Okay, I realize I'm supposed to be giving you some film noir here, but this was too good to pass up:
LOCAL AUTHOR CITED FOR BAD CONJUGATION
Charles Benoit, Poisoned Pen Press' best-selling author, was detained by authorities on Saturday during a typical day at the office: accosting random people in a bookstore and introducing them to his Edgar-nominated debut, RELATIVE DANGER, as well as the follow-ups OUT OF ORDER and NOBLE LIES. The trouble started when a random Young Adult asked him what he had coming out next.
"YOU should be coming out sometime next year," the author replied.
"I should?" the customer asked.
"No, YOU should."
"But I'm me."
"Yes, of course you are," Benoit said, taking the customer by the shoulder. "You are you. But YOU is not you."
"Hey, wait a minute," interjected a tragically helpful bookstore employee, "the proper verb for 'you' is 'are.' "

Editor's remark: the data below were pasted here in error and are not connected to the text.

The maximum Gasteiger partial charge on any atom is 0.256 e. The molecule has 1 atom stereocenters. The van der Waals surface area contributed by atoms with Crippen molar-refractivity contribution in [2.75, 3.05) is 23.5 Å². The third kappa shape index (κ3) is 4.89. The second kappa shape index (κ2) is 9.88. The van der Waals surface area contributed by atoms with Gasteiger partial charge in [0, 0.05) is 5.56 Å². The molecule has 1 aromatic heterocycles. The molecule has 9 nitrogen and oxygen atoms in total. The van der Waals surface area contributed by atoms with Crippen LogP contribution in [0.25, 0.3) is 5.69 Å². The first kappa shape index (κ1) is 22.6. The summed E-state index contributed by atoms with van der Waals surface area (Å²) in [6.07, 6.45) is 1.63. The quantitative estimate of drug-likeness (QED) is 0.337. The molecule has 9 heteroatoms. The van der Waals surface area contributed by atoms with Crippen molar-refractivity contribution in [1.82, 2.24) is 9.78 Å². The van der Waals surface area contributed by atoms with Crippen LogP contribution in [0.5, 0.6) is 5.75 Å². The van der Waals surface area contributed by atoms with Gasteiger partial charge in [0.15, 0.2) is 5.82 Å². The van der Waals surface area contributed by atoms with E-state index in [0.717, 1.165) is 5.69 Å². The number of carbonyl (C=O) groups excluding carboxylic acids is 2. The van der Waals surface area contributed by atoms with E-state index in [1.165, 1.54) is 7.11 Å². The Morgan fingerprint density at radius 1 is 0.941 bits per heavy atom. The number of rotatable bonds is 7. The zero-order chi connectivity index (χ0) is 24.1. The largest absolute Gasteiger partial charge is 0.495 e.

"Oh," Benoit said, donning a tight smile and attempting to add some humor to the proceedings, "we're back in the "' You' is is 'are.' "
Neither customer nor employee said anything. Benoit waited, but still nothing.
"Look," he said, "normally you are right--"
"See," said the employee, "you are." His eyes closed in self-satisfaction and he crossed his arms with finality.
"Yeah," said Benoit, "got it. Thanks. But in this case, YOU is a book."
"No I'm not."
"No, not you."
"You mean I am?" asked the customer.
"No, you're not the book, but you are the audience for the book."
"You mean I'm the audience for YOU?"
"Well, maybe not for all my stuff, but definitely for YOU."
The conversation went on much longer than this, but the responding officers got sick of it and decided to end the transcription there. Benoit promised to clarify his pitch by the time the book came out, but officials wonder if that's actually possible.
In the words of the great Stan Lee, "'nuff said."